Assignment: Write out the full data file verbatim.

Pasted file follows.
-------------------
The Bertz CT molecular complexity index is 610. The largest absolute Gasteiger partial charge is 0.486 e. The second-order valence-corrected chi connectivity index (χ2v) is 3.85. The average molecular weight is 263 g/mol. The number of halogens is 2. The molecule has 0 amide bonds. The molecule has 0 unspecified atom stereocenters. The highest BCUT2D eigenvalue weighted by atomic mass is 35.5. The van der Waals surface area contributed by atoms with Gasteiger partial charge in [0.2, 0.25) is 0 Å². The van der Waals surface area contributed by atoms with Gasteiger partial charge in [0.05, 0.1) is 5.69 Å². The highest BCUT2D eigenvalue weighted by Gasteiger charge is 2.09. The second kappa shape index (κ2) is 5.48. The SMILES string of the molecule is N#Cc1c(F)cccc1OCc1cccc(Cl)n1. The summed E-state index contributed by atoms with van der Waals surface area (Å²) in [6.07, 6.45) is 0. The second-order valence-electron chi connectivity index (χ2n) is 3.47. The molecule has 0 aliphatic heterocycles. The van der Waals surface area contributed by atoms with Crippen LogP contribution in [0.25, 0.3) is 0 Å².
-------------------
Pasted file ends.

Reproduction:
The Bertz CT molecular complexity index is 610. The largest absolute Gasteiger partial charge is 0.486 e. The second-order valence-corrected chi connectivity index (χ2v) is 3.85. The average molecular weight is 263 g/mol. The number of halogens is 2. The molecule has 0 amide bonds. The molecule has 0 unspecified atom stereocenters. The highest BCUT2D eigenvalue weighted by atomic mass is 35.5. The van der Waals surface area contributed by atoms with Gasteiger partial charge in [0.2, 0.25) is 0 Å². The van der Waals surface area contributed by atoms with Gasteiger partial charge in [0.05, 0.1) is 5.69 Å². The highest BCUT2D eigenvalue weighted by Gasteiger charge is 2.09. The second kappa shape index (κ2) is 5.48. The SMILES string of the molecule is N#Cc1c(F)cccc1OCc1cccc(Cl)n1. The summed E-state index contributed by atoms with van der Waals surface area (Å²) in [6.07, 6.45) is 0. The second-order valence-electron chi connectivity index (χ2n) is 3.47. The molecule has 0 aliphatic heterocycles. The van der Waals surface area contributed by atoms with Crippen LogP contribution in [0.25, 0.3) is 0 Å².